There are many things that we take for granted in the modern United States. The president’s cabinet is one of them.

Although the cabinet is a prominent fixture of the federal government, and a powerful and essential one at that, it has no foundation in the Constitution. The Framer’s discussed the idea of a cabinet at the Constitutional Convention, but they ultimately rejected it and left it on the cutting room floor.

Yet, despite the fact that the cabinet has no Constitutional origin, it does have a historical one.

On today’s episode, Dr. Lindsay Chervinsky joins Jim Ambuske to explore the cabinet’s emergence during George Washington’s presidency. She also answers listener questions about this formative moment in American history.

Chervinsky is a historian at the White House Historical Association and the author of the new book, The Cabinet: George Washington and the Creation of an American Institution.

Be sure to check out Mount Vernon’s Facebook Page and YouTube Channel for live stream programming every weekday at noon, with occasional evening events featuring your favorite authors. 

You can find more information at https://www.mountvernon.org/digital.

About Our Guest:

Lindsay M. Chervinksy joined the Association in February 2019 after completing a postdoctoral fellowship at the Center for Presidential History at Southern Methodist University. She received her B.A. in history and political science at the George Washington University and her Ph.D. and Masters in Early American history from the University of California, Davis. She has received fellowships from the International Center for Jefferson Studies, the Society of Cincinnati, the Organization of American Historians, and the Fred W. Smith National Library for the Study of George Washington. She has published articles in the Law and History Review, the Oxford Research Encyclopedia of American History, Presidential Studies Quarterly, and several edited volumes on the presidency and Early America. Her book, The Cabinet: George Washington and the Creation of an American Institution will be published by Harvard University Press in Spring 2020. Lindsay has also shared her work with the Society for Historians of the Early American Republic, the Society for Military History, the American Historical Association, the Omohundro Institute of Early American History & Culture, and more.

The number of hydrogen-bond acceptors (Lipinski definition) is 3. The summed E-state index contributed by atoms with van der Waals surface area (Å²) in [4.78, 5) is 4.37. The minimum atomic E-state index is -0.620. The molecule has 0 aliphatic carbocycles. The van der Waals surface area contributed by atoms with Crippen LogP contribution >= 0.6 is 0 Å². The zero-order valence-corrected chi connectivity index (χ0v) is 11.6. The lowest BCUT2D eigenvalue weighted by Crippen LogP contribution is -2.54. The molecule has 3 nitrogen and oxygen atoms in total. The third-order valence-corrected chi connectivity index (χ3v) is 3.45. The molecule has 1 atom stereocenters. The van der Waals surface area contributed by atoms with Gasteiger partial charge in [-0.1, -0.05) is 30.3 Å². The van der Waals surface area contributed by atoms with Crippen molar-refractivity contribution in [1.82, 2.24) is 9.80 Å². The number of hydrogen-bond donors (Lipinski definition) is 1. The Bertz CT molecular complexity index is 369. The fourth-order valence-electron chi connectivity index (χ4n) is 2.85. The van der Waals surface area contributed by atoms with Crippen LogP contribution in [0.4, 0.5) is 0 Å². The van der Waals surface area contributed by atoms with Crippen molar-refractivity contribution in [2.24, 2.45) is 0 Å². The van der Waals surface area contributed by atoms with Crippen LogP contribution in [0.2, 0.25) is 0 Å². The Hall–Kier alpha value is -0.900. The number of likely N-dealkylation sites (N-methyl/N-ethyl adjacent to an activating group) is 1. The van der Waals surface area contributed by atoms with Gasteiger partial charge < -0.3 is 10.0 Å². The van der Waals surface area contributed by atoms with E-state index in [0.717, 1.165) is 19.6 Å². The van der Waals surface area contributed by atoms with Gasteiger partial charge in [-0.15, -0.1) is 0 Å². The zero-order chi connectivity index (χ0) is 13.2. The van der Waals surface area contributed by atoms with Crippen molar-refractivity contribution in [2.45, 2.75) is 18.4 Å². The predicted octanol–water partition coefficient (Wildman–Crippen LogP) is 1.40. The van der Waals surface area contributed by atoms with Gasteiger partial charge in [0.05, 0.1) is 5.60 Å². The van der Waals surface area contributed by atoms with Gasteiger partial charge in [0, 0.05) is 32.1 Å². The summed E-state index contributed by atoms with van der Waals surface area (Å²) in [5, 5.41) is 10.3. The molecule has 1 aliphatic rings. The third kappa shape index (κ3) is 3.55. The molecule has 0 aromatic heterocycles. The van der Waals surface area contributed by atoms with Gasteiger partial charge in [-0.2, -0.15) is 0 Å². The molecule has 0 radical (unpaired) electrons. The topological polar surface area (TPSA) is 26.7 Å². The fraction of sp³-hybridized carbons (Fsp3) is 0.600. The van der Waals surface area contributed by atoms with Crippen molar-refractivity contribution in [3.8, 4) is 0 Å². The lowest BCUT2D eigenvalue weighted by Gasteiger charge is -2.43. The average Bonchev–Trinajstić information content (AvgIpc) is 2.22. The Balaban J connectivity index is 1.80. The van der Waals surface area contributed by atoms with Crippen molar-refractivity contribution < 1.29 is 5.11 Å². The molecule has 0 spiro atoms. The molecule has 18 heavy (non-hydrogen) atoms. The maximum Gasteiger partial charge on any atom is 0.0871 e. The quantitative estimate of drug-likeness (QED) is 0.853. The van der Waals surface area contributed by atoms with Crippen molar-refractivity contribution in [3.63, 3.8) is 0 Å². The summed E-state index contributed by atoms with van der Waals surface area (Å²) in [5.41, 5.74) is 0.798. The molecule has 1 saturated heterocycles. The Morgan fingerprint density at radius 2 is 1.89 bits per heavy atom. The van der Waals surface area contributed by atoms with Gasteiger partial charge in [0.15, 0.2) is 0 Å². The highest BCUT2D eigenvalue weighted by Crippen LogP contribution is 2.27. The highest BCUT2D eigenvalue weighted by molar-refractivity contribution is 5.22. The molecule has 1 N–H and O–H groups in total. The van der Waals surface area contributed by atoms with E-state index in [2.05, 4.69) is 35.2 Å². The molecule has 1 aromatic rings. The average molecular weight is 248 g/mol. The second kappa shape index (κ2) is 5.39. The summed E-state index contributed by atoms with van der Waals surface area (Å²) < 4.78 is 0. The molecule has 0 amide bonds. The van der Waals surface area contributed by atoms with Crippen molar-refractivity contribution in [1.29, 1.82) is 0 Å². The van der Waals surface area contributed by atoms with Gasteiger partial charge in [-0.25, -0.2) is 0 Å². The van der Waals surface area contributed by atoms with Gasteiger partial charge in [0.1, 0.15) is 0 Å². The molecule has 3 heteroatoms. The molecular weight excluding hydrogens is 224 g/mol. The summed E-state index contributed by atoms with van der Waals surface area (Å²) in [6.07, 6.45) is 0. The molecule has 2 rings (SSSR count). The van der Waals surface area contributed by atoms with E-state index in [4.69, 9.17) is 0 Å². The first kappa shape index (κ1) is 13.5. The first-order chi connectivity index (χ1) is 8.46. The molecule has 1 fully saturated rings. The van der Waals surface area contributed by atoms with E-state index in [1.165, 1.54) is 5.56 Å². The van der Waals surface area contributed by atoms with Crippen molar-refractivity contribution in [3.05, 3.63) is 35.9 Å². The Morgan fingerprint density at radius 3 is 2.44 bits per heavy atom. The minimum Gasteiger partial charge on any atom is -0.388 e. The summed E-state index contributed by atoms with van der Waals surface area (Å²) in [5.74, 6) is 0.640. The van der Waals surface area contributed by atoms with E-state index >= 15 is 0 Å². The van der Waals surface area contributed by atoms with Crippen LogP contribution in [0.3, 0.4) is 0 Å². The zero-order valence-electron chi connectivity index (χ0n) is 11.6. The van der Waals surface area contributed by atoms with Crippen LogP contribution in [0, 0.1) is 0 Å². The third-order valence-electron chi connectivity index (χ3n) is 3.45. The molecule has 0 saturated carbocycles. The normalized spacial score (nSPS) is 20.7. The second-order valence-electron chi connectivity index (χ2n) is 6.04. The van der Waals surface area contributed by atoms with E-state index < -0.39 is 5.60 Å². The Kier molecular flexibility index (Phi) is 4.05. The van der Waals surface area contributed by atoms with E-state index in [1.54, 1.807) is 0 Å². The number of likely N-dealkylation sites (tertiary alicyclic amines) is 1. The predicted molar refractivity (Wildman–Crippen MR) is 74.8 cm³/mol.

About Our Host:

Jim Ambuske leads the Center for Digital History at the Washington Library. He received his Ph.D. in history from the University of Virginia in 2016 with a focus on Scotland and America in an Age of War and Revolution. He is a former Farmer Postdoctoral Fellow in Digital Humanities at the University of Virginia Law Library. At UVA, Ambuske co-directed the 1828 Catalogue Project and the Scottish Court of Session Project.  He is the co-author with Randall Flaherty of "Reading Law in the Early Republic: Legal Education in the Age of Jefferson," in The Founding of Thomas Jefferson's University ed. by John A. Rogasta, Peter S. Onuf, and Andrew O'Shaughnessy (Charlottesville: University of Virginia Press, 2019). Ambuske is currently at work on a book entitled Emigration and Empire: America and Scotland in the Revolutionary Era, as well as a chapter on Scottish loyalism during the American Revolution for a volume to be published by the University of Edinburgh Press.

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